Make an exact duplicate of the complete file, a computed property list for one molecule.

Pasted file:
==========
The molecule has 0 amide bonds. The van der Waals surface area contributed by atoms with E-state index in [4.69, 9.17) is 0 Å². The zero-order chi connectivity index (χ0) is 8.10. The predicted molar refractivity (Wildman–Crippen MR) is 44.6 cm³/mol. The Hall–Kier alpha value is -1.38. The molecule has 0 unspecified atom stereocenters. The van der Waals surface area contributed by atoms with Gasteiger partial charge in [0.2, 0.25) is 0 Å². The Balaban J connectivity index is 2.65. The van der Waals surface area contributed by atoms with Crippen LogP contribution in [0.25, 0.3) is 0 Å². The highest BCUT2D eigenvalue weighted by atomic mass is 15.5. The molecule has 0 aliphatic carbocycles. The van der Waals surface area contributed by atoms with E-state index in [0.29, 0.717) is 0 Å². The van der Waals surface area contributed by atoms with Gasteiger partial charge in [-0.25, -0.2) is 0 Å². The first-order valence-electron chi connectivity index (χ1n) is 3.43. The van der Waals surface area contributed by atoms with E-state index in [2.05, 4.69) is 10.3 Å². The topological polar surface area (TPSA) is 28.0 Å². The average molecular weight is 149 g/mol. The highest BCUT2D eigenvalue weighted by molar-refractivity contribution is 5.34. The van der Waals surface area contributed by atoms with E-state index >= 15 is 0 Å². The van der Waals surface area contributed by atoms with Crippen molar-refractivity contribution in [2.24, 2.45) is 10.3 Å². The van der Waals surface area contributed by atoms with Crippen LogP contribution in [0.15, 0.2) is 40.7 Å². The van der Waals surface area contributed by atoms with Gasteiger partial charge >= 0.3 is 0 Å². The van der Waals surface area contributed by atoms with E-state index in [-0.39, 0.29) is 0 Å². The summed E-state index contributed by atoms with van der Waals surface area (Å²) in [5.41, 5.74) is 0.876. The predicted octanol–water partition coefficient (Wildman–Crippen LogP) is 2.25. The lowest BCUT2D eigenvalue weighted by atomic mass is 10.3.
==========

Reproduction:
The molecule has 0 amide bonds. The van der Waals surface area contributed by atoms with E-state index in [4.69, 9.17) is 0 Å². The zero-order chi connectivity index (χ0) is 8.10. The predicted molar refractivity (Wildman–Crippen MR) is 44.6 cm³/mol. The Hall–Kier alpha value is -1.38. The molecule has 0 unspecified atom stereocenters. The van der Waals surface area contributed by atoms with Gasteiger partial charge in [0.2, 0.25) is 0 Å². The Balaban J connectivity index is 2.65. The van der Waals surface area contributed by atoms with Crippen LogP contribution in [0.25, 0.3) is 0 Å². The highest BCUT2D eigenvalue weighted by atomic mass is 15.5. The molecule has 0 aliphatic carbocycles. The van der Waals surface area contributed by atoms with E-state index in [0.29, 0.717) is 0 Å². The van der Waals surface area contributed by atoms with Gasteiger partial charge in [-0.25, -0.2) is 0 Å². The first-order valence-electron chi connectivity index (χ1n) is 3.43. The van der Waals surface area contributed by atoms with E-state index in [2.05, 4.69) is 10.3 Å². The topological polar surface area (TPSA) is 28.0 Å². The average molecular weight is 149 g/mol. The highest BCUT2D eigenvalue weighted by molar-refractivity contribution is 5.34. The van der Waals surface area contributed by atoms with E-state index >= 15 is 0 Å². The van der Waals surface area contributed by atoms with Crippen molar-refractivity contribution in [2.24, 2.45) is 10.3 Å². The van der Waals surface area contributed by atoms with Crippen LogP contribution in [0.15, 0.2) is 40.7 Å². The van der Waals surface area contributed by atoms with Gasteiger partial charge >= 0.3 is 0 Å². The van der Waals surface area contributed by atoms with E-state index in [-0.39, 0.29) is 0 Å². The summed E-state index contributed by atoms with van der Waals surface area (Å²) in [5.41, 5.74) is 0.876. The predicted octanol–water partition coefficient (Wildman–Crippen LogP) is 2.25. The lowest BCUT2D eigenvalue weighted by atomic mass is 10.3.